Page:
Book Review: Speedway 1972 by Henry Horenstein

Centered around the sport of modified stock car racing, Speedway 1972 comprises a fascinating look at a subculture as it existed half a century ago.

Book Review: Nudism in a Cold Climate by Annebella Pollen

Annebella Pollen writes with clarity and insight about a fascinating niche subject: the history of recreational nudism in 20th Century England. In the process, she takes an in-depth look at the idiosyncratic photographs that sprang up around this often misunderstood and rather idyllic subculture.

Book Review: i saw the air fly by Sirkhane Darkroom

Uplifting and inspiring, i saw the air fly showcases the work of a photography program for child refugees located just across the border from Syria.

Book Review: Ruth Orkin – A Photo Spirit

Ruth Orkin: A Photo Spirit reproduces over 200 of Orkin’s photographs in honor of what would have been her 100th birthday. It’s the most definitive collection of her work to date.

Book Review: I See a City by Todd Webb

This collection of Todd Webb’s work is a compelling and elegant visual record of 1940s New York–a city on the verge of enormous change–as well as an opportunity to discover a great 20th Century photographer who’s been largely overlooked.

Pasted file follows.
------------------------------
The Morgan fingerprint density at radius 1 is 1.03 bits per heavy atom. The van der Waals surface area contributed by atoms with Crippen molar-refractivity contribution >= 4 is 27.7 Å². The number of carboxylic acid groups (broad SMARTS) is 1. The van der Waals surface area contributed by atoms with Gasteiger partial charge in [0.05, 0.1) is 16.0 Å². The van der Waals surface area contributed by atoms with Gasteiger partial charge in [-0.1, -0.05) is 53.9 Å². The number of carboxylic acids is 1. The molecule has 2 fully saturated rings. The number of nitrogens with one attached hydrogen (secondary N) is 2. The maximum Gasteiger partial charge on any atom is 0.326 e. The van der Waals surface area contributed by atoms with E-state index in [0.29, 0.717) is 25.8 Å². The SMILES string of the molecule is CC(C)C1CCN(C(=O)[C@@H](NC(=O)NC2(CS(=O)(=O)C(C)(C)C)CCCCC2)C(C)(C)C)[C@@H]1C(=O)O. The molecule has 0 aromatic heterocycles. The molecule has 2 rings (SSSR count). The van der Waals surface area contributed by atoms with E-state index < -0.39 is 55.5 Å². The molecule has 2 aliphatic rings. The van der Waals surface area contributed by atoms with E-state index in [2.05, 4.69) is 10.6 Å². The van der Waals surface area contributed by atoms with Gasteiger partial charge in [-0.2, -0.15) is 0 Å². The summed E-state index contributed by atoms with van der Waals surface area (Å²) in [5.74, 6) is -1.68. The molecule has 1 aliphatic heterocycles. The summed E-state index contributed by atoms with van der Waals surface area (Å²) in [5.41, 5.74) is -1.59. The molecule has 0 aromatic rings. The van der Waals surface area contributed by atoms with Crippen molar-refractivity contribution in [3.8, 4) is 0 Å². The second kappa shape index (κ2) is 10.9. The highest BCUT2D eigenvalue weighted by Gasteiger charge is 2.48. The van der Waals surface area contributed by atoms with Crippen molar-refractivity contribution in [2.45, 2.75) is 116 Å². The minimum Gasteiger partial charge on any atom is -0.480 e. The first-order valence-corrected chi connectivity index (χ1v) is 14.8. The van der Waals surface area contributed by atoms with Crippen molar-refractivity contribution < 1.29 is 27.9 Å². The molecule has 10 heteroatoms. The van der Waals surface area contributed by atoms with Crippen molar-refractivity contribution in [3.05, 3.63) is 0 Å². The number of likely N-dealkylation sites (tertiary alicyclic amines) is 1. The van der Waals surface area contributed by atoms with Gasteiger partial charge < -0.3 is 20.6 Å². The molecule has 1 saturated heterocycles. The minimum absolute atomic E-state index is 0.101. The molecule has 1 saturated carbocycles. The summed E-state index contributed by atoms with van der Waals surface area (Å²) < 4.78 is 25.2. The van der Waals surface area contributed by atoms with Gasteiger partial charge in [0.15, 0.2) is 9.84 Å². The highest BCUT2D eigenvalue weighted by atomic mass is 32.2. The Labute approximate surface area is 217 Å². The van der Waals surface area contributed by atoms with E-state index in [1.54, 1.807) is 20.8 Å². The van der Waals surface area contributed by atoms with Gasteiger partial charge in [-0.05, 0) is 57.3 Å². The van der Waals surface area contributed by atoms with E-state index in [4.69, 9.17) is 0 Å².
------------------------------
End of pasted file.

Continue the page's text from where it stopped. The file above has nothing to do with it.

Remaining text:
Binge-Worthy #5: The Little Fugitive (Morris Engel and Ruth Orkin, 1953)

At the start of the 1950s, Photo League members Morris Engel and Ruth Orkin made a low-budget independent feature called The Little Fugitive using a small, custom-built portable 35mm camera. Their unassuming and charming debut as filmmakers went on to have an unexpected and considerable influence on the film world.

Book Review: Fotoclubismo by Sarah Hermanson Meister

A beautifully printed, densely informative catalog that accompanies the current MoMA exhibit (on view through September), Fotoclubismo highlights the visually innovative photography of a largely unknown mid-20th Century amateur photography club in Brazil.

Book Review: Yamabito, the Mountain People by Osamu Sato

In the 1970s, an unassuming Tokyo salaryman used his one day off each week to journey into the mountains of Gunma Prefecture, an 8×10” view camera in tow. Leaving the city behind, he trekked—first by train, then by bus, and finally on foot—until he arrived at the remote villages there.

Book Review: Grim Street by Mark Cohen

Photographer Mark Cohen stalked the same small radius of Wilkes-Barre, where he lived and worked, for decades, taking groundbreaking and revealing photos of small-town life that revel in the details. A well-edited selection of his black-and-white work comprises Grim Street.